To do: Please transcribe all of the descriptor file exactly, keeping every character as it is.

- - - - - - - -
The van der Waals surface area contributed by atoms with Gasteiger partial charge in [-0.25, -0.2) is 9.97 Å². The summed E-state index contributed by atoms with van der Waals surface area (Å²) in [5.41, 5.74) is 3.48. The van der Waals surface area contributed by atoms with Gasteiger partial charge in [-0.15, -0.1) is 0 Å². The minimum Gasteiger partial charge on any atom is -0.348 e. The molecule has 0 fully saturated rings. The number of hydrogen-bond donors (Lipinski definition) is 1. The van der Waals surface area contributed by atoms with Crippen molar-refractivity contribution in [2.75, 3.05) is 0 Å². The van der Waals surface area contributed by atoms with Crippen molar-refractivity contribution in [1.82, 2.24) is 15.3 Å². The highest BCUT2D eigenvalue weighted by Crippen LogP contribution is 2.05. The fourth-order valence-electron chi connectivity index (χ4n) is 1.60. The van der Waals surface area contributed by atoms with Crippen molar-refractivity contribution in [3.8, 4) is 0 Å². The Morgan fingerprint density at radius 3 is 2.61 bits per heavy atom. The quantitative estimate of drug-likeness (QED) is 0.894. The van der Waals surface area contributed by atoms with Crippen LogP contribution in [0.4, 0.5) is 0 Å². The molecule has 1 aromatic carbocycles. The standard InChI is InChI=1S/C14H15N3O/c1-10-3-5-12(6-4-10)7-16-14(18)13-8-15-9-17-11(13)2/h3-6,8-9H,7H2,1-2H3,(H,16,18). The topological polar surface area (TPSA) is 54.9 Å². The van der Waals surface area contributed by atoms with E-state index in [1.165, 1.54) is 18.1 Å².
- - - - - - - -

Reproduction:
The van der Waals surface area contributed by atoms with Gasteiger partial charge in [-0.25, -0.2) is 9.97 Å². The summed E-state index contributed by atoms with van der Waals surface area (Å²) in [5.41, 5.74) is 3.48. The van der Waals surface area contributed by atoms with Gasteiger partial charge in [-0.15, -0.1) is 0 Å². The minimum Gasteiger partial charge on any atom is -0.348 e. The molecule has 0 fully saturated rings. The number of hydrogen-bond donors (Lipinski definition) is 1. The van der Waals surface area contributed by atoms with Crippen molar-refractivity contribution in [2.75, 3.05) is 0 Å². The van der Waals surface area contributed by atoms with Crippen molar-refractivity contribution in [1.82, 2.24) is 15.3 Å². The highest BCUT2D eigenvalue weighted by Crippen LogP contribution is 2.05. The fourth-order valence-electron chi connectivity index (χ4n) is 1.60. The van der Waals surface area contributed by atoms with Crippen molar-refractivity contribution in [3.8, 4) is 0 Å². The Morgan fingerprint density at radius 3 is 2.61 bits per heavy atom. The quantitative estimate of drug-likeness (QED) is 0.894. The van der Waals surface area contributed by atoms with Crippen LogP contribution in [0.4, 0.5) is 0 Å². The molecule has 1 aromatic carbocycles. The standard InChI is InChI=1S/C14H15N3O/c1-10-3-5-12(6-4-10)7-16-14(18)13-8-15-9-17-11(13)2/h3-6,8-9H,7H2,1-2H3,(H,16,18). The topological polar surface area (TPSA) is 54.9 Å². The van der Waals surface area contributed by atoms with E-state index in [1.165, 1.54) is 18.1 Å².